Money Mark’s form of jazz is stripped back archaic keyboards, seminal roots and funky, ambient hip-hop, though it is far from being confined to any one of these realms. The jazz component, for Money Mark, forms his level of conversation with the audience and sets the boundaries for his experimentation on stage.

“There is a misconception of jazz in that certain people feel they should be entertained, while other audiences of jazz need to feel they are participating.

“I think jazz incorporates the audience much more than say, pop music, which is very much into presentation, the big stage, the well-rehersed songs. Free range jazz musicians just hop up and do their thing, with no preconceptions, and the audience knows that and so they participate in the moment.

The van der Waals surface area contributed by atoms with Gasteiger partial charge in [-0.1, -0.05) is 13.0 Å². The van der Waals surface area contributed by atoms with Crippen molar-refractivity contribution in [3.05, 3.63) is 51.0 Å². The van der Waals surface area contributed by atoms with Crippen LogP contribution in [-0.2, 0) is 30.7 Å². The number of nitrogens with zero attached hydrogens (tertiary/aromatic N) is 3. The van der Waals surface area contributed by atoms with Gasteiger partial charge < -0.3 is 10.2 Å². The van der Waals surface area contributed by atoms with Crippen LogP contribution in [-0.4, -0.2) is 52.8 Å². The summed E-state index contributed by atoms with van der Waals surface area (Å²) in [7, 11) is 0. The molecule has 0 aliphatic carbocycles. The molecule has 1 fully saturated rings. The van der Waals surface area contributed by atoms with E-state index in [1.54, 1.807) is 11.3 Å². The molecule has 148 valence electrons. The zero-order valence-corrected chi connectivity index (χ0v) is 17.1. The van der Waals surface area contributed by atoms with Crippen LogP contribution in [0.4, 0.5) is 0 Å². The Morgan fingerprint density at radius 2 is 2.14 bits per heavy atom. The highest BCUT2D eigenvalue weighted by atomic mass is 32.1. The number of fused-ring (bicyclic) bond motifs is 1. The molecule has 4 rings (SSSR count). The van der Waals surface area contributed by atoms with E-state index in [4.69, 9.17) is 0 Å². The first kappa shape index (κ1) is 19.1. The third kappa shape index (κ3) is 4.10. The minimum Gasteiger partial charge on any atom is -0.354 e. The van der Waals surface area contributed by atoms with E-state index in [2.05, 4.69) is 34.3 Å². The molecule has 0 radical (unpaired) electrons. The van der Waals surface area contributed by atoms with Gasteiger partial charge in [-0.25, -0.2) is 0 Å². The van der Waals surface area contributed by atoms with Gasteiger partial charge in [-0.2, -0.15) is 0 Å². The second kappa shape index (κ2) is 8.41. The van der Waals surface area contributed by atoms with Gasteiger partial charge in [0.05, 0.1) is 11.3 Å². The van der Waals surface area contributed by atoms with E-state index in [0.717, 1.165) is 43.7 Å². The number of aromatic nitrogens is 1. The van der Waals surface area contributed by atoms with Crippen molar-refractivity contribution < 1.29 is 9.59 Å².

“I’m not at the point where I’m not going to involve the audience at all. If I get into a certain thing on stage, to challenge myself, I hope the audience responds in kind to the challenge, they accept the wonderment of the new sounds just as much as I am. But if they’re throwin’ tomatoes I know I’d better kick in some beats or somethin’.”

There isn’t much use of the voice or lyricism in the Mo’Wax world, where abstract instrumentation and beat experiments rule. Keyboard Money Mark too sees the use of the voice as essentially another tool, not a flamboyant centrepiece as in pop music.

“Given that not everyone understands the language, the sound of any random bunch of words which sound good is, like, cool. You don’t have to be constrained by the word when you make a cool sound with your throat – like skat, dope, wax – and when you have a microphone you can [Mark barks into the phone]. Y’know, whatever. I admire lots of different sound sources whether they’re conventional or strange.”